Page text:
So, she sent the names with correct emails an HTML emailed promo and sent the others an oversized printed postcard in the regular mail. Creative and copy for both matched as much as possible to keep the test results accurate.
Aside from personalization, the creative was notable for its skimpy copy. The copy was very brief, to the point and in large easy-to-skim typeface. A complete opposite from the thick, dense catalogs of the past that had to carry the entire communications burden on their shoulders.
Step #2: Clicks reach a personalized landing page
You guessed it -- when customers typed in their personal HP Web page address, they wound up on a personalized landing page.
Again, the creative rules were followed -- the customer's name was in the headline, the offer was specifically for a single course, and the copy was brief in large typeface. In fact, no typeface was smaller than 12 pixels. Plus, the landing page did not require scrolling to view completely.
The largest and clearest response device was a big Register Now button at the lower right corner -- exactly where your mouse cursor might be sitting naturally.
However, if the customer wanted to look into alternatives to the suggested course, they could easily click on one of the navigation buttons in secondary positions at the bottom of the screen. The buttons' size and placement complemented the Register Now button instead of conflicting with it.
When the campaign launched, Eschel forecast a 1-3% response rate of people going to their personal landing page, and that then 3% of these page visitors would click through again to either register immediately or surf HP's other offerings.
Eschel's forecasts were completely wrong and she's never been happier. 16.5% of email recipients and 8.7% of print postcard recipients went to their personal landing pages. Then, an astonishing 63% of these visitors clicked yet again to either register or surf other course options at HP's main education site.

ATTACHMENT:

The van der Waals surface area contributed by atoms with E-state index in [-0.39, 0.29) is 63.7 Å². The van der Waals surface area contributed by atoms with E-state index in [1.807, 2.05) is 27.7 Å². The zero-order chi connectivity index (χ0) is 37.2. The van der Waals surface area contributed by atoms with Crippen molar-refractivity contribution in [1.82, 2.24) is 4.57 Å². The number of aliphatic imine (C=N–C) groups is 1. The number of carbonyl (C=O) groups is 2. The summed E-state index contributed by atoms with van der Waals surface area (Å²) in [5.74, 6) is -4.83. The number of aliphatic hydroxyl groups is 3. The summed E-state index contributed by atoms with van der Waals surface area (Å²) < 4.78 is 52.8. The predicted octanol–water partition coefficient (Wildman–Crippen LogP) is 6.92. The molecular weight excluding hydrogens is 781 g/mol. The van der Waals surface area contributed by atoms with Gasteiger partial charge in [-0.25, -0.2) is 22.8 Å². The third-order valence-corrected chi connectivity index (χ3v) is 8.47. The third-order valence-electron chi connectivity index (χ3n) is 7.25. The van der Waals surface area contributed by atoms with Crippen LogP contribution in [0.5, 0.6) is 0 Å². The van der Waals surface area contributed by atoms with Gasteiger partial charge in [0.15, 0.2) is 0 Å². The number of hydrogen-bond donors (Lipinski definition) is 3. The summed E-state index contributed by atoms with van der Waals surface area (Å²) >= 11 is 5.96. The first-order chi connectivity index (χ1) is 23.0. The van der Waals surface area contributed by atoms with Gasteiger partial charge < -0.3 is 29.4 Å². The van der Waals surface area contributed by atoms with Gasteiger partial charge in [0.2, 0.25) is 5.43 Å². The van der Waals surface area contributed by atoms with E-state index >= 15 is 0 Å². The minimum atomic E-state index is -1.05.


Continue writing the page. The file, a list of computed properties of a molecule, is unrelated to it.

Interestingly, print postcard recipients were slightly more likely at 65% clicks, than email recipients at 61% clicks, to make it through to the next site.
Overall, of the people who clicked through to the next site, 31% converted into purchasing courses.
Since the first campaign launched in January 2002, HP has continued marketing with this tactic on an ongoing basis. Initial click-to-landing page results have gone down a bit to an average of 9.4% across media as the novelty has worn slightly. However landing page click conversions are still strong around 57%.
Interested in copying this tactic yourself? Eschel advises, "You really need to have access to good customer data. You need to be able to have a good targeted offer that's relevant to that group, and you really should have a way to track it so you can make some decisions about it afterwards."
Useful links related to this story:
Samples of HP's DM, email and landing pages:
Nimblefish Technologies - the company that made HP's integrated personalized campaigns possible:
HP Education Services